Last year, Daniel O’Donnell milked 99 cows on his peaty farm high in the mountains not far from Cappoquin in Waterford. In 2014 he is hoping to milk 110 cows on his 42ha milking block and push his stocking rate to 2.6 cows/ha on the milking platform.

While many farmers are talking of reducing stocking rate due to high 2013 feed costs, Daniel is aiming to milk more cows in 2014. He is one of the satellite farmers in the Greenfield Dairy Programme and has increased milking cows from 60 in 2009 to 99 cows milked at peak last year.

Investment in drainage and reseeding really started to pay off in 2013. Daniel grew 12t of grass per hectare, up 3t/ha on 2012 despite grass not starting to grow until May. However, he also fed 890kg of meal per cow and purchased 20% of his winter silage. Most of this extra feed was purchased last spring to supplement poor quality forages. Extra silage and meal was purchased at high prices.

I asked Daniel what would happen if he was hit with 2013 spring weather again. He said: “I have a much better reserve of feed. I have high-quality round bales and maize silage which I hope to feed towards the end of March/early April when feed really gets tight. We also have plenty of grass on the farm, so that will help us out. I plan to cut close to 60 acres of first-cut and this year now that I plan to contract-rear the heifers I could potentially close all that area again for a second cut of silage.”

The stocking rate on the milking block lifted from 2.2 cows/ha in 2012 to 2.7 cows/ha in 2013. Daniel’s plan to contract-rear his maiden heifers will give him the potential to cut more silage on outside blocks.

Milk output

Daniel sold 4,200 litres per cow in 2013 (350kg of milk solids per cow or 920kg/ha). The plan is to increase this further in 2014 as Daniel will have a more mature herd. Last year he brought in 30 heifers and there were 25 second-calvers so all these cows will be older and more mature in 2014. Daniel has 24 heifers to bring in this year.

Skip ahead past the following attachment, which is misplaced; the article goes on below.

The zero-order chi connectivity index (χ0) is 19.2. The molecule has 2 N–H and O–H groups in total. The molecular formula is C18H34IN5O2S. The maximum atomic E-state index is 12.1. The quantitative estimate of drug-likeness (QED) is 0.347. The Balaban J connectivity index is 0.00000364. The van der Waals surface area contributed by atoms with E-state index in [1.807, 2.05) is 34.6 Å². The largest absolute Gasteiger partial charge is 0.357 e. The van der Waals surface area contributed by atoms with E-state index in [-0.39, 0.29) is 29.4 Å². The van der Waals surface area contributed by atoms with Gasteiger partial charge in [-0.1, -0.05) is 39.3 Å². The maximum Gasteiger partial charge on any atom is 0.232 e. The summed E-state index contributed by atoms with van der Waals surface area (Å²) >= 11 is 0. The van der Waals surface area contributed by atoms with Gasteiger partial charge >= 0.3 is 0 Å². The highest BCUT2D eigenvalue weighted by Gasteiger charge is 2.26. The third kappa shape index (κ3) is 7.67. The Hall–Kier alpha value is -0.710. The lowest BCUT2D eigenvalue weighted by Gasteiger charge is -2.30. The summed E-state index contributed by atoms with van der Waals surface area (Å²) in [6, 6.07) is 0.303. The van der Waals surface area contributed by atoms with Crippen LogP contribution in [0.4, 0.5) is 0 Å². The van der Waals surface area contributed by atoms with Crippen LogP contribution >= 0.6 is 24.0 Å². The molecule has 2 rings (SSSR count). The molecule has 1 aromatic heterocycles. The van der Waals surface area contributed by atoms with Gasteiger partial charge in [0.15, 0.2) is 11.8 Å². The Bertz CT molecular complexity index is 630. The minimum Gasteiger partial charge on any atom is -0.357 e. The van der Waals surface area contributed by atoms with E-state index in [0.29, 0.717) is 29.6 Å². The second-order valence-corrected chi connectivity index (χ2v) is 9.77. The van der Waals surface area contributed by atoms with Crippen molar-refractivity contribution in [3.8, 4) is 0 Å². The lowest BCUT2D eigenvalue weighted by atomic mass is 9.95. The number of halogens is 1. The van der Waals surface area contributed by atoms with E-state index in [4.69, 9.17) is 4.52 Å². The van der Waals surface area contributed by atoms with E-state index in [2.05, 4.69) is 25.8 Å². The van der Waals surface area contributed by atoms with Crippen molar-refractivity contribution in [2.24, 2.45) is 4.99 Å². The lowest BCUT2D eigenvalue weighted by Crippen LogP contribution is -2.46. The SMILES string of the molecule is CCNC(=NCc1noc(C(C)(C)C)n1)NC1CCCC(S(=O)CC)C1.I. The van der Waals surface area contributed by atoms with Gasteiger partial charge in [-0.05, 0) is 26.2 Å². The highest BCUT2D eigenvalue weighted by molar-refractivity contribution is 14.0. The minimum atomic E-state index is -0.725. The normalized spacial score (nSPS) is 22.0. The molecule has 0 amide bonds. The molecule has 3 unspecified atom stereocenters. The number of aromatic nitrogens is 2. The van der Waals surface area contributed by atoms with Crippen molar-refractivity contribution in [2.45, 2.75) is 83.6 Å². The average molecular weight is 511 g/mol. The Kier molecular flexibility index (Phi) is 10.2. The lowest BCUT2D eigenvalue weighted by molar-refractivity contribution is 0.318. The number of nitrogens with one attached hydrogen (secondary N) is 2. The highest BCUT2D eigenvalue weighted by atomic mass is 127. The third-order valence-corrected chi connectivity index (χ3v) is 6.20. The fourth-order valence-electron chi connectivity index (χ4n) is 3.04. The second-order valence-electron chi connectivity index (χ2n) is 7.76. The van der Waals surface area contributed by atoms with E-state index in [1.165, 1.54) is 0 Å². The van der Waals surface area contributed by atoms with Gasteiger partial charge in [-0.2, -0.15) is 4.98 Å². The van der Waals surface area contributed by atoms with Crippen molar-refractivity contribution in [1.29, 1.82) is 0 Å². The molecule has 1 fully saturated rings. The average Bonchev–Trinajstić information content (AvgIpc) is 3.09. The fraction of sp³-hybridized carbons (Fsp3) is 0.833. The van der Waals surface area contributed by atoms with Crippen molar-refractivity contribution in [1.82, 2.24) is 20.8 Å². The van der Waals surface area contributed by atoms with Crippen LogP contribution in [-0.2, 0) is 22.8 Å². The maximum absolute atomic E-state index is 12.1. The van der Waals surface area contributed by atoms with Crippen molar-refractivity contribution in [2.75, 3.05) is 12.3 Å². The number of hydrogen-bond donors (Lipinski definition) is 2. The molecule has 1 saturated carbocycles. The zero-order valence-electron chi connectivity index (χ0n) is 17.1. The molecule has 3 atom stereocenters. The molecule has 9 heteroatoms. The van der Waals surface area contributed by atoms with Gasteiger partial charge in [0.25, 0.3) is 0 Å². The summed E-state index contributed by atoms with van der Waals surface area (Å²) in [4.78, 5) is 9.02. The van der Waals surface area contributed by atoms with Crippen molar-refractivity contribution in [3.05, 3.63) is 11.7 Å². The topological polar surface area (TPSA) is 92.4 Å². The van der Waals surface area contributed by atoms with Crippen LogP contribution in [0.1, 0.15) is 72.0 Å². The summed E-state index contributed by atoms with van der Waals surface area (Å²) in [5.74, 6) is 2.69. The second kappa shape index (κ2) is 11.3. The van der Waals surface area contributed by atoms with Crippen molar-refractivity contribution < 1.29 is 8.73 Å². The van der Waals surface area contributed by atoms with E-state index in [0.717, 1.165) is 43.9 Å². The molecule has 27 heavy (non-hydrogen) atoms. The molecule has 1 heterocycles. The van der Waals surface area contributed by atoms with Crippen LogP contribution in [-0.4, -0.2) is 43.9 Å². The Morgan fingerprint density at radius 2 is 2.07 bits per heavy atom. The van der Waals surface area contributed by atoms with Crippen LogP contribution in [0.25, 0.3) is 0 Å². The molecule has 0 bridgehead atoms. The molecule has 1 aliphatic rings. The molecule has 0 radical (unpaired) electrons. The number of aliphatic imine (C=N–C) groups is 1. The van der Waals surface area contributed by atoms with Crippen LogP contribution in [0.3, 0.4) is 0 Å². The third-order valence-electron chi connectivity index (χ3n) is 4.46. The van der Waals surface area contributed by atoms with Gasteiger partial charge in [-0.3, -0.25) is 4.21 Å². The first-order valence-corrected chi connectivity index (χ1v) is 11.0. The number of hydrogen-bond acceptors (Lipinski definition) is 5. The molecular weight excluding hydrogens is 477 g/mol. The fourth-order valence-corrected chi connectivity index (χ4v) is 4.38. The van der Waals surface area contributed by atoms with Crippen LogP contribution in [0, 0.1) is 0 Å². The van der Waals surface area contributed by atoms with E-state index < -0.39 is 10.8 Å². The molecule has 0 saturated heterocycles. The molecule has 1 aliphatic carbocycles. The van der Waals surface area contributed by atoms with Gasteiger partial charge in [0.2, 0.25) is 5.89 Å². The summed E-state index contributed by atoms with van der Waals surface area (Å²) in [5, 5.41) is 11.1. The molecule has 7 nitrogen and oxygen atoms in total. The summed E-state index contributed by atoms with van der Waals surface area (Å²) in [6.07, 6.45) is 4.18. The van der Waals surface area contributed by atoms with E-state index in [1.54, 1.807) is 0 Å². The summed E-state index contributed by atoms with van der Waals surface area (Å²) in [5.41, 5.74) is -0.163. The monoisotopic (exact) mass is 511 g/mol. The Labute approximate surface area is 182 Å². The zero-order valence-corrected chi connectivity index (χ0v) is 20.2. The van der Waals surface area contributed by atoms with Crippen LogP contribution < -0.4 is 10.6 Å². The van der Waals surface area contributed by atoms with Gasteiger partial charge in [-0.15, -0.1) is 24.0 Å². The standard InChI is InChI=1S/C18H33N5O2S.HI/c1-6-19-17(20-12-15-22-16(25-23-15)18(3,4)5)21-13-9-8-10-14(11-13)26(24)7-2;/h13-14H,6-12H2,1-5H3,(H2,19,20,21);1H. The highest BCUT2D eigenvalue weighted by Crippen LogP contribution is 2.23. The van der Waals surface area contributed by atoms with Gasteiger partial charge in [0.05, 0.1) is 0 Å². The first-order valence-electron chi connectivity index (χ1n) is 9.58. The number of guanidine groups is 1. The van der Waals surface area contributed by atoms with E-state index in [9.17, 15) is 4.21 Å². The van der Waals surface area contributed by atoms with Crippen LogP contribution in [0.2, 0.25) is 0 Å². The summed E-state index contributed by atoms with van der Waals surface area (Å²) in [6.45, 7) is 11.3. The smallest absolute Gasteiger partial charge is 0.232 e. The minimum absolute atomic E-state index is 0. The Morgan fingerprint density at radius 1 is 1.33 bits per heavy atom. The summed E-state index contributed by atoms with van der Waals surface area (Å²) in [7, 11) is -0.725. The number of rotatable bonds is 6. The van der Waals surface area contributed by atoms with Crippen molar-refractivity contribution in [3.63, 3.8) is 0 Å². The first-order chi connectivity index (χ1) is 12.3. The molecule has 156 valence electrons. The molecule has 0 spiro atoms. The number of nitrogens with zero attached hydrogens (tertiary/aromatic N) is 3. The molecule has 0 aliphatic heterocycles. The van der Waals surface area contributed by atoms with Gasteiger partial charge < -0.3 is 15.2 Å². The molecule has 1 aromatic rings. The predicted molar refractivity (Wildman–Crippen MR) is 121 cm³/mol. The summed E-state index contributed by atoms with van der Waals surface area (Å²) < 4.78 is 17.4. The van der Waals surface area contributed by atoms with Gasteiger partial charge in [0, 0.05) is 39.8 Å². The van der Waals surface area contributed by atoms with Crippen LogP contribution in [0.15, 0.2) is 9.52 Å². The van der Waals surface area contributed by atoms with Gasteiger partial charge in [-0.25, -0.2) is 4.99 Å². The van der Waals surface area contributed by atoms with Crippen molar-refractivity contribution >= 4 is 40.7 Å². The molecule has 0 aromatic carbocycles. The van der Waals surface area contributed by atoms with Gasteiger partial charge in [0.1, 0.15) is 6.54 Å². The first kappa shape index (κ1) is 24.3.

One of the factors allowing him to increase numbers quickly has been a very low not-in-calf rate of 6% last year and 7.5% the year before – a super performance by any standards for a 10- to 12-week breeding season.

While the 2013 spring was a disaster in terms of supplying feed, the warm summer in 2013 suited this Waterford farm in terms of growth and grazing out. Daniel still recorded over 1,050mm of rain in total last year. The range or rainfall pattern is significant and for the months of April to September Daniel recorded less than 50mm per month but this increased to 200mm in October and December 2013. The milking cows were housed in October but got back to grass in November.

Daniel spread slurry on an outfarm last week as slurry tanks were full and he has plans to further invest in the farmyard this year. He only has cubicles for 78 cows so he has no choice but to increase housing and slurry capacity. He hopes to complete the purchase of a 15-acre outfarm which would provide great quality silage ground and potentially reseed another six acres on the home block.

The humps and hollows paddocks are performing very well for Daniel. He said: “Last year I grazed them with milking cows in November and December when I was drying off the cows. For the first time in 2014 I hope to graze them with the milking cows. Up to now they have only been grazed calves and in-calf heifers.”

Costs and output

In 2012 Daniel milked 82 cows and increased this to 99 cows in 2013. Milk price received increased from 33.8c/litre in 2012 to 42.7 c/litre in 2013. As a result, milk sales increased to €174,778 in 2013 from €111,216 in 2012. Calf sales reduced from €5,105 in 2012 down to €2,200 in 2013 as the influence of Jersey cross-breeding reduced the value of bull calves.

The bottom line on sales last year is that total sales excluding Single Farm Payments etc amounted to €186,358, compared to €132,326 in 2012. However, while output increased, costs also increased, mainly due to large feed purchase requirements in April and May 2013.

On the costs side, dairy feed increased €10,000 from €13,800 to €23,800, while forage purchases increased from €5,100 up to €12,300. Fertilizer was similar, increasing from €16,200 to €17,200. Veterinary expenses for the milking herd and replacements increased slightly from €9,441 in 2012 to €10,098. Contractor charges increased from €12,600 to €19,100 as more feed was conserved compared to the year before. The bottom line on the costs side of the business is that total expenditure increased from €106,200 in 2012 to €130,545 in 2013.

Subtracting the costs from the output leaves Daniel and Amy with a margin of about €55,000 (€550/cow) to pay tax, living expenses, pensions and loans in 2013.